New pediatrician welcomed at Eastern Plumas Health Care
That small, rural hospitals like Eastern Plumas Health Care have trouble finding quality specialty physicians is an old story by now. The relative isolation and lack of big city amenities isn’t appealing to most specialists. What EPHC has managed to do increasingly, however, is to draw doctors who are either later in their careers, or working both here and in a larger hospital elsewhere.
These specialists are here because they have expressly chosen this environment and, often, they come from a robust, long-term practice. That is the case with EPHC’s most recent arrival, Dr. Sunnie Skiles, a Board Certified Pediatrician.
Dr. Skiles has been in private practice at her clinic, Proyouth, Pediatric Health & Wellness, in Rocklin since 2012. Prior to that, she was in a private partnership in Roseville for 22 years. While she isn’t ready to leave her Rocklin practice yet, she is looking to the future, and the future looks good to her in Plumas County. Beginning in January, she will start seeing patients one day a month at the Portola Clinic. This will be her “foot in the door,” and at some point in the next year or two, she hopes to build that up to one day a week, depending on how many pediatric patients need her care.
Dr. Skiles said she started traveling to the Eastern Sierra with her significant other, and she realized it’s where she wants to retire— or perhaps slow down is a better word for it. She’s been camping and hiking all over the Lakes Basin area and up the Highway 89 corridor. And, she recently had a tour of EPHC’s Portola campus, which sealed the deal.
She is starting to look for a place to move in this area. It’s my destination,” she said, “I want to get out of the city.” She grew up in Southern California, did her undergraduate work at U.C. Santa Barbara, medical school at U.C. Davis School of Medicine, and her residency in Phoenix at Children’s Hospital and at Maricopa Medical Center. Now, she is looking for a small place with a little acreage so she can have a horse, goats and maybe a big dog to watch over them.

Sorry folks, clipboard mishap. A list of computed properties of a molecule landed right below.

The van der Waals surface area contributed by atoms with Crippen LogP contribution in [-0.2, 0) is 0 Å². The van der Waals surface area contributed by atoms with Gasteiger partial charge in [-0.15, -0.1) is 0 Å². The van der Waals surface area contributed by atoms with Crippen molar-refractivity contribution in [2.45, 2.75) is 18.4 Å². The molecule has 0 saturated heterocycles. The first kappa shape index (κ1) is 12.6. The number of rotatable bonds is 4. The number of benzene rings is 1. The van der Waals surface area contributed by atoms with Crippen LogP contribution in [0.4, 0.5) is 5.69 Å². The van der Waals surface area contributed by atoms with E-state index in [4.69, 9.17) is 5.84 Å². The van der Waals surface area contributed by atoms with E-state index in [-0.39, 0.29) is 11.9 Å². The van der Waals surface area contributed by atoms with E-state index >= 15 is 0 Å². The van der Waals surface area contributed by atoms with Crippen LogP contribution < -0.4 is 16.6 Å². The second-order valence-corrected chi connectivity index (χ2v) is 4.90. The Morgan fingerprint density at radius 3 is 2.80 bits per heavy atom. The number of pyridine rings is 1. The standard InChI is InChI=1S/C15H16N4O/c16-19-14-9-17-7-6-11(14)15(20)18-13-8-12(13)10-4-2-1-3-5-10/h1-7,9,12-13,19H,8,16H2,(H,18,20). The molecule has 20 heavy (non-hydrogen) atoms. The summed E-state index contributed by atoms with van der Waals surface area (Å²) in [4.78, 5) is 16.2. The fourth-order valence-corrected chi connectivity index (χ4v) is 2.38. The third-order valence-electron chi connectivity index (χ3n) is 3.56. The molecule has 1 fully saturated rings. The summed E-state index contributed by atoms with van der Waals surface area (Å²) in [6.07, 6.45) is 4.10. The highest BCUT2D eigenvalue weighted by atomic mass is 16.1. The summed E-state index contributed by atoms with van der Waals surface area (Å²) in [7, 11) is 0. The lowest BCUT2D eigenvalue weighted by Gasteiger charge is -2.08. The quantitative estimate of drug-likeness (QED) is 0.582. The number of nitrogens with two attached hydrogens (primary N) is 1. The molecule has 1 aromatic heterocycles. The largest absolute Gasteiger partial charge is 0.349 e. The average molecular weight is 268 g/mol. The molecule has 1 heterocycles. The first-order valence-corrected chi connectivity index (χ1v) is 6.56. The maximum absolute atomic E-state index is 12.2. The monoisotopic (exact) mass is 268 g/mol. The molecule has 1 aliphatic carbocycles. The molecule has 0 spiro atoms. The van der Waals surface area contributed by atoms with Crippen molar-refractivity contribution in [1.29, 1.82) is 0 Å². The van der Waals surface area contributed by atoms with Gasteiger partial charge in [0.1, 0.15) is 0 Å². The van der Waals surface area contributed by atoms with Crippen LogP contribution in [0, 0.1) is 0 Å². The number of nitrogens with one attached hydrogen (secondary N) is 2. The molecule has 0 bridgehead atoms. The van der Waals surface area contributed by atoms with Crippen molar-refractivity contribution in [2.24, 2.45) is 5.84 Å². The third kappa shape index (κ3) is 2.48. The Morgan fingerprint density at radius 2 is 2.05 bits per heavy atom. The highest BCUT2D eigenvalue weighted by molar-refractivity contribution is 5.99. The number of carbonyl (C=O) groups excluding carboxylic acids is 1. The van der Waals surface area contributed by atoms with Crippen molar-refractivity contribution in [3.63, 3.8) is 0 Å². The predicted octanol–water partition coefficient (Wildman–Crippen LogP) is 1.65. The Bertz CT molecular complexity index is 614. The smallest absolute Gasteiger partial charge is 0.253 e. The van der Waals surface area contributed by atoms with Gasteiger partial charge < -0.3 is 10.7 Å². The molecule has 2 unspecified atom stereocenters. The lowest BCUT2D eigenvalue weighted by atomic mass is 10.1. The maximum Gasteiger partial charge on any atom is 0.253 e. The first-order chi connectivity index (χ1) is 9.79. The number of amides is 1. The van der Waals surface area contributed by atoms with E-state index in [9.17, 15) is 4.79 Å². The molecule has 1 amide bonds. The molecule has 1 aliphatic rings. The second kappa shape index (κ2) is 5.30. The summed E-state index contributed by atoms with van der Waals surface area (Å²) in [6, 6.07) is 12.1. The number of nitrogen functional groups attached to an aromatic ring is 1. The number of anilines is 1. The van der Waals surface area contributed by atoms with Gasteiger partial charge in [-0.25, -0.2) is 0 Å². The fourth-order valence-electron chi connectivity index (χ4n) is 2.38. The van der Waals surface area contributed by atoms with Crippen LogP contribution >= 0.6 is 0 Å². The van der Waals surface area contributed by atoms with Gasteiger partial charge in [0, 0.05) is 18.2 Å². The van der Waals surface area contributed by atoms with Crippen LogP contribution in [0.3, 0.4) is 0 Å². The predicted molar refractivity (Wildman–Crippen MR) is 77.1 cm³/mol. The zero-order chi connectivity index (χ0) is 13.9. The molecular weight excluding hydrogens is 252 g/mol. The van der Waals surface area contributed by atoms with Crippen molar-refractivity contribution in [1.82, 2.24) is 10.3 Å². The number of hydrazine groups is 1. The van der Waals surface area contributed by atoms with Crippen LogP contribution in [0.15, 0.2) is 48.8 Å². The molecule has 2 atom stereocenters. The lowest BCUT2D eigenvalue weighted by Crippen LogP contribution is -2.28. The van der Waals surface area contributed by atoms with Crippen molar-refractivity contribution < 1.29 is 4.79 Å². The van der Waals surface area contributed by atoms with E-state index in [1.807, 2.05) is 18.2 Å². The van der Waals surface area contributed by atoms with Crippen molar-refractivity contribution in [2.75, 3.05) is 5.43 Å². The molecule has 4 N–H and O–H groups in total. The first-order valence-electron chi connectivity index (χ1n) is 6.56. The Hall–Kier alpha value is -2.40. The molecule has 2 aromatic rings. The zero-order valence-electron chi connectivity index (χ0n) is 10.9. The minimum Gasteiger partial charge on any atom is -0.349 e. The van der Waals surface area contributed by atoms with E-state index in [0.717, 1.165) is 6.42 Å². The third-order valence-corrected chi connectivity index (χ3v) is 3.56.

The reason Dr. Skiles chose pediatrics, she said, was that her “primary goal is the wellness end of medicine.” In her practice, families have “one stop shopping for their children,” since she sees patients from birth to age 21, and she’s “always available for questions after hours.”
She almost went into family practice, but felt that when a child comes in, she also gets one or maybe both parents, and sometimes siblings as well. This offers her the best chance to educate her patients and their families on wellness principles.
Dr. Skiles finds the teaching aspect of her practice very rewarding. “There are a lot of topics to cover,” she said, “doing anticipatory guidance, safety, nutrition, exercise … getting them off the screen.” She also tries to get a sense of the family dynamics by asking questions about “different aspects of family life: do they eat together, does mom read to the kids, etc. …”
Dr. Skiles has a compassionate attitude toward children and their families and “considers it a joy and a responsibility” to care for them.
Dr. Skiles currently has two yorkies that she takes everywhere with her, but when she moves to Plumas County, she’s “looking forward to having some large animals. I love animals so much,” she said. It’s good to know that this place, this community, has a lot to offer a quality physician like Dr. Sunnie Skiles, just as she does for us.
To schedule an appointment with Dr. Skiles, starting in January, call 832-6600.